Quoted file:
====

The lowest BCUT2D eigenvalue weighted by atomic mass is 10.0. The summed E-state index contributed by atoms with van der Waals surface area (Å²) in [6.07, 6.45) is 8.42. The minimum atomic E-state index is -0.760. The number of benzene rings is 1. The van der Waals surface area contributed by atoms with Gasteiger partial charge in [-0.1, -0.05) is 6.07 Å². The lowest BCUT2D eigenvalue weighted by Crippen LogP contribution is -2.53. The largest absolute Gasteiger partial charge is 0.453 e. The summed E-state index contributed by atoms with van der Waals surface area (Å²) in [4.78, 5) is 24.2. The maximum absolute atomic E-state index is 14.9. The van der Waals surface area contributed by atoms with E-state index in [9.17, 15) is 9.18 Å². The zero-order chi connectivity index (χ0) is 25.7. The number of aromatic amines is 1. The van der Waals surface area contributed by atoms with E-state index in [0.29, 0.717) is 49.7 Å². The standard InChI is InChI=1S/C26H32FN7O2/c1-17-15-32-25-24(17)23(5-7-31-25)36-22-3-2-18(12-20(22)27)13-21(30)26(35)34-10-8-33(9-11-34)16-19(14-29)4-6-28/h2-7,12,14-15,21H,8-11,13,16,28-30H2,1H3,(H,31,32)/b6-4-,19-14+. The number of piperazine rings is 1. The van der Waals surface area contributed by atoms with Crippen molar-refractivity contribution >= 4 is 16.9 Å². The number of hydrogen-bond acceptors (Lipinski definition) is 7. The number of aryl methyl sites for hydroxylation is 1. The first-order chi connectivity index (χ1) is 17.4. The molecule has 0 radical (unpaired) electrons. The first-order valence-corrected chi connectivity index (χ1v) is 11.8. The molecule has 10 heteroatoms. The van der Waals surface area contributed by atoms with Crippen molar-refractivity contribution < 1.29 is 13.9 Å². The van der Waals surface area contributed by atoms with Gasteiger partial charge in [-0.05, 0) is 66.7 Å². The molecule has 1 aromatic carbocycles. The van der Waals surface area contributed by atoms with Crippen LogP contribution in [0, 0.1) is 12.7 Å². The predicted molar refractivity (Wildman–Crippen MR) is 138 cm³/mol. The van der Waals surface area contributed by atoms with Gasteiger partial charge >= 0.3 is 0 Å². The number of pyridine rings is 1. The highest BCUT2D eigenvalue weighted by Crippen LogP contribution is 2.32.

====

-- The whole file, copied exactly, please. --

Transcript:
The lowest BCUT2D eigenvalue weighted by atomic mass is 10.0. The summed E-state index contributed by atoms with van der Waals surface area (Å²) in [6.07, 6.45) is 8.42. The minimum atomic E-state index is -0.760. The number of benzene rings is 1. The van der Waals surface area contributed by atoms with Gasteiger partial charge in [-0.1, -0.05) is 6.07 Å². The lowest BCUT2D eigenvalue weighted by Crippen LogP contribution is -2.53. The largest absolute Gasteiger partial charge is 0.453 e. The summed E-state index contributed by atoms with van der Waals surface area (Å²) in [4.78, 5) is 24.2. The maximum absolute atomic E-state index is 14.9. The van der Waals surface area contributed by atoms with E-state index in [9.17, 15) is 9.18 Å². The zero-order chi connectivity index (χ0) is 25.7. The number of aromatic amines is 1. The van der Waals surface area contributed by atoms with E-state index in [0.29, 0.717) is 49.7 Å². The standard InChI is InChI=1S/C26H32FN7O2/c1-17-15-32-25-24(17)23(5-7-31-25)36-22-3-2-18(12-20(22)27)13-21(30)26(35)34-10-8-33(9-11-34)16-19(14-29)4-6-28/h2-7,12,14-15,21H,8-11,13,16,28-30H2,1H3,(H,31,32)/b6-4-,19-14+. The number of piperazine rings is 1. The van der Waals surface area contributed by atoms with Crippen molar-refractivity contribution >= 4 is 16.9 Å². The number of hydrogen-bond acceptors (Lipinski definition) is 7. The number of aryl methyl sites for hydroxylation is 1. The first-order chi connectivity index (χ1) is 17.4. The molecule has 0 radical (unpaired) electrons. The first-order valence-corrected chi connectivity index (χ1v) is 11.8. The molecule has 10 heteroatoms. The van der Waals surface area contributed by atoms with Crippen molar-refractivity contribution < 1.29 is 13.9 Å². The van der Waals surface area contributed by atoms with Gasteiger partial charge in [-0.05, 0) is 66.7 Å². The molecule has 1 aromatic carbocycles. The van der Waals surface area contributed by atoms with Crippen LogP contribution in [0, 0.1) is 12.7 Å². The predicted molar refractivity (Wildman–Crippen MR) is 138 cm³/mol. The van der Waals surface area contributed by atoms with Gasteiger partial charge >= 0.3 is 0 Å². The number of pyridine rings is 1. The highest BCUT2D eigenvalue weighted by Crippen LogP contribution is 2.32.